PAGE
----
Young Eagles Flight Rally Scheduled for August 28, 2010

 (Heath, OH) — (August 12, 2010) Area young people ages 8-17 will have a chance to take to the skies on Saturday, August 28, 2010, as Experimental Aircraft Association (EAA) Chapter 402 hosts a Young Eagles Flight Rally at Newark-Heath Airport.

            The rally is part of the EAA Young Eagles Program, created to interest young people in aviation.  Since the program was launched in 1992, Volunteer EAA pilots have flown more than 1.5 million young people who reside in more than 90 countries.

            “Free airplane rides are just part of the Flight Rally,” said Michael Harris, spokesman for the event.  “We hope to build one-to-one relationships between pilots and young people, giving a new generation a chance to learn more about the possibilities that exist in the world of aviation.”

            Pilots at the event will also explain more about their airplanes allowing young people to discover how airplanes work and how pilots ensure safety is the prime concern before every flight.

            Following the flight, each young person, will receive a certificate making them an official Young Eagle.  Their name will then be entered into the “World’s Largest Logbook,” which is on permanent display at the EAA Air Adventure Museum in Oshkosh, WI.  The Logbook is also accessible on the web at

Flight Rally Scheduled

            Other activities scheduled for the Flight Rally include a pancake, egg and sausage breakfast for six dollars catered by Simply for You Catering. The U.S. Civil Air Patrol Land of Legend Composite Flight Squadron will be on hand to assist with ground operations and will provide an opportunity for youth to learn more about how they can participate in their organization.

            Along with flight rallies, EAA members also fly Young Eagles on an individual basis.  Each pilot volunteers their time and aircraft so the flights can be provided free of charge for interested young people. Many other EAA members, friends and families volunteer in many ways in support of these flights.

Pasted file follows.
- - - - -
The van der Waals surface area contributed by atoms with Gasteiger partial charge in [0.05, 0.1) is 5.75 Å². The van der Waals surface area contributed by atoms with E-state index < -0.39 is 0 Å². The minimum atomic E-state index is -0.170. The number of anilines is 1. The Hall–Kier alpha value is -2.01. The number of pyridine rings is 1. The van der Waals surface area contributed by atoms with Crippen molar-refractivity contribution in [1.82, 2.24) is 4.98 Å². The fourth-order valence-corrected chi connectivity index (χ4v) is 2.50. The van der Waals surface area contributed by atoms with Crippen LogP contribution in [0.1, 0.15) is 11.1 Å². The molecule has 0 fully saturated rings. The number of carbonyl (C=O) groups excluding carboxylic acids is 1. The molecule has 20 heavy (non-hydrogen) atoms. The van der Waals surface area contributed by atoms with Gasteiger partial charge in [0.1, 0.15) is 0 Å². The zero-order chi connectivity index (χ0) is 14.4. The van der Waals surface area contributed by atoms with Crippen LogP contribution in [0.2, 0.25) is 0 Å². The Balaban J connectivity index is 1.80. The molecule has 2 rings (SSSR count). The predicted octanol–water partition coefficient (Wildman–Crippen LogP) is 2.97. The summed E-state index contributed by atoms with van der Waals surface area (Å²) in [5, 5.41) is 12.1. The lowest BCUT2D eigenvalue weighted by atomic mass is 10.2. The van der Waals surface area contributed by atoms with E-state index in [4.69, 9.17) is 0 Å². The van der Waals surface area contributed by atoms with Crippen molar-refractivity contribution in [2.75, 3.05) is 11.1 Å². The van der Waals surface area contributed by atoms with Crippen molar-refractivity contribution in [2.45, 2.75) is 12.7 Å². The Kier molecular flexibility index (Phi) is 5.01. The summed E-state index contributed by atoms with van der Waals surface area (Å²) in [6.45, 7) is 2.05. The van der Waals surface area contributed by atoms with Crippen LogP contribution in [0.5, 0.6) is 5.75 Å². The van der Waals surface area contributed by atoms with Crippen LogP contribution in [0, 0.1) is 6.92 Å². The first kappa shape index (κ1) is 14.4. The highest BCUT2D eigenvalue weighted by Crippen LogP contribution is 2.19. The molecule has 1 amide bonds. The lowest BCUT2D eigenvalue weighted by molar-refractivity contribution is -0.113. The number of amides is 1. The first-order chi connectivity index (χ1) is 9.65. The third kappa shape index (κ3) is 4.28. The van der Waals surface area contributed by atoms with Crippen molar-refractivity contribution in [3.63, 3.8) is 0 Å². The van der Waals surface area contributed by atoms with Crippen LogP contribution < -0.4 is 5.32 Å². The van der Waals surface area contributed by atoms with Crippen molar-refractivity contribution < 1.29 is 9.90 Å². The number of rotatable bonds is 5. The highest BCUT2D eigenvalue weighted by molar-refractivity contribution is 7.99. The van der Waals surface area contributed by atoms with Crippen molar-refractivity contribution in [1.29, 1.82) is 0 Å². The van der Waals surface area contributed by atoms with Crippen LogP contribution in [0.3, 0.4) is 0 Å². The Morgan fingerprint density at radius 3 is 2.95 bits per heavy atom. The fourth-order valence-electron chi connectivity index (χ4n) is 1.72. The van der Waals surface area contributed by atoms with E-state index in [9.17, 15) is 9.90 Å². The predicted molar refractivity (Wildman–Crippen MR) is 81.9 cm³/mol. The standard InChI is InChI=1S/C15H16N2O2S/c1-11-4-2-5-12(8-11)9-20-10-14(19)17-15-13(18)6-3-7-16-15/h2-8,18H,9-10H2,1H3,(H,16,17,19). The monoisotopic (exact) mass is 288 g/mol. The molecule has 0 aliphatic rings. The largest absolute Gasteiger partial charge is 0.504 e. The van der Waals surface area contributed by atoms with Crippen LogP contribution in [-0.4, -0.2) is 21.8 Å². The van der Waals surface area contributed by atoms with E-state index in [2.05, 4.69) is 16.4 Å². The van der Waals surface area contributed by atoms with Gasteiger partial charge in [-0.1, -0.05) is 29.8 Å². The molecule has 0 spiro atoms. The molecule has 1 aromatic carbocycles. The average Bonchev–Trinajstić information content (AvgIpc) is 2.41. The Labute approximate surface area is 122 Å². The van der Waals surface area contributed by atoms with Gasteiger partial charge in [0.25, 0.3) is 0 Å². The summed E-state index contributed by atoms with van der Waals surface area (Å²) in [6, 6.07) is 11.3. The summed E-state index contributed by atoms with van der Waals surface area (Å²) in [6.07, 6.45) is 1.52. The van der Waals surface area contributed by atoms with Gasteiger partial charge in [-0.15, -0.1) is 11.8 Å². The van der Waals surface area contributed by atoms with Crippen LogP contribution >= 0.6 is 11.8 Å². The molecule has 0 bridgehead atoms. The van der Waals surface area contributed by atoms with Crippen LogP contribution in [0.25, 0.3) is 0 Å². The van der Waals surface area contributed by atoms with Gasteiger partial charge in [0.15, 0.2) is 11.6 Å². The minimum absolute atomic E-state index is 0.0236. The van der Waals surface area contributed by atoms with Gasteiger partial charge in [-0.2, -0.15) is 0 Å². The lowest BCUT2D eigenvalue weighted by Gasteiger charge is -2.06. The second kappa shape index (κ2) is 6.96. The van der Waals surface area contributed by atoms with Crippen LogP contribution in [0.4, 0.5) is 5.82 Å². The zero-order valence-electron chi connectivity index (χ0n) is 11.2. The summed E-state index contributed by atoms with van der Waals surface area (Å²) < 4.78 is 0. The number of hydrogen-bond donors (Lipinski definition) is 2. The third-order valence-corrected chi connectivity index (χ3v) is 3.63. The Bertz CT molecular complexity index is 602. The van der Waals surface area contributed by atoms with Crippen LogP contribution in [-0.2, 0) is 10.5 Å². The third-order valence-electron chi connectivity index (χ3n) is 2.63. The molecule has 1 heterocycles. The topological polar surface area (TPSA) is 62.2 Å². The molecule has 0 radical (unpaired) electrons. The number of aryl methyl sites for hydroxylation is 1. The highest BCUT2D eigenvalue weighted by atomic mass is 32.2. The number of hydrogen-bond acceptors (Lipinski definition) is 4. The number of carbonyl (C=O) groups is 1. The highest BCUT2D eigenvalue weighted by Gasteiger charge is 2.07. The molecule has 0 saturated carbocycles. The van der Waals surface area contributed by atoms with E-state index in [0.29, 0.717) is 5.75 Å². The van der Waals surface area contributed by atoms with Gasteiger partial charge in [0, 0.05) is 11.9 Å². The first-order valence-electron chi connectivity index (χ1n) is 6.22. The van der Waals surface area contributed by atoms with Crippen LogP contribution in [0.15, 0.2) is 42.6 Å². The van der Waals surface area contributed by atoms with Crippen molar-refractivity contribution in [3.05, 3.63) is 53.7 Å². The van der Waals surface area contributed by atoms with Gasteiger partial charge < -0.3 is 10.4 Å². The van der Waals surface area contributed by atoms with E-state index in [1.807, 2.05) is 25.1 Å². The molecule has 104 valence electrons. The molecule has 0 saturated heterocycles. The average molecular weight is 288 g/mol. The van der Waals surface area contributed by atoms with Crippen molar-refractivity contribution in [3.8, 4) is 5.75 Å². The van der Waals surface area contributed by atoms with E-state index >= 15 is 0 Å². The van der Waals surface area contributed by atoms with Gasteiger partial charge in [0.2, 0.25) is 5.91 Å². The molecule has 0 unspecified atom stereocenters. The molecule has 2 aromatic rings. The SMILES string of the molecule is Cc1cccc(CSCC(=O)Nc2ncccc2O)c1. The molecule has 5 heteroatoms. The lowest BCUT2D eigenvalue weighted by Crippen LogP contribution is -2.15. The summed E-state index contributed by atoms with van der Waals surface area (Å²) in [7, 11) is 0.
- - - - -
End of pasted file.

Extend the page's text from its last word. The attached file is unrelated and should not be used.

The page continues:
Those attending the flight rally on August 28, 2010 are asked come to the Newark-Heath Airport located at 530 Heath Road, Heath, Ohio starting at 8:45 am to register for their flight.  Flights will begin at 9:00 am, with registration closing at 1:00 pm. The pancake breakfast will be available from 8:00 am to 12:00 pm.

            Additional information about EAA and the EAA Young Eagles program is available on the Internet.  Access to EAA’s Home Page is available at  The Young Eagles web page is and EAA Chapter 402’s web page is

For information contact:

Michael Harris 740-522-4206

Young Eagles Event June 12, 2010

A cloudy day with a chance of thunderstorms minimized the attendance but not the enthusiasm of the 8 pilots who flew 43 children on Saturday June 12. Registration and flights ended early due to the approaching weather, but that gave a little extra time for the lunch time cookout and hanger talk. Civil Air Patrol cadets helped with set up and cleanup at the end. Our pilots and volunteers have as much fun as the Young Eagles receiving their flights!

See the Newark Advocate web site for stories related to the event Link

See Carl’s pictures of the event here

New EAA Member Benefit: Free Admission to Hundreds of Great Museums

In addition to the annual pass to EAA’s AirVenture Museum, EAA members now gain free admission to more than 300 museums throughout the world. To provide this new member benefit, EAA joined the Association of Science-Technology Centers and is now a member of the group’s Passport Program.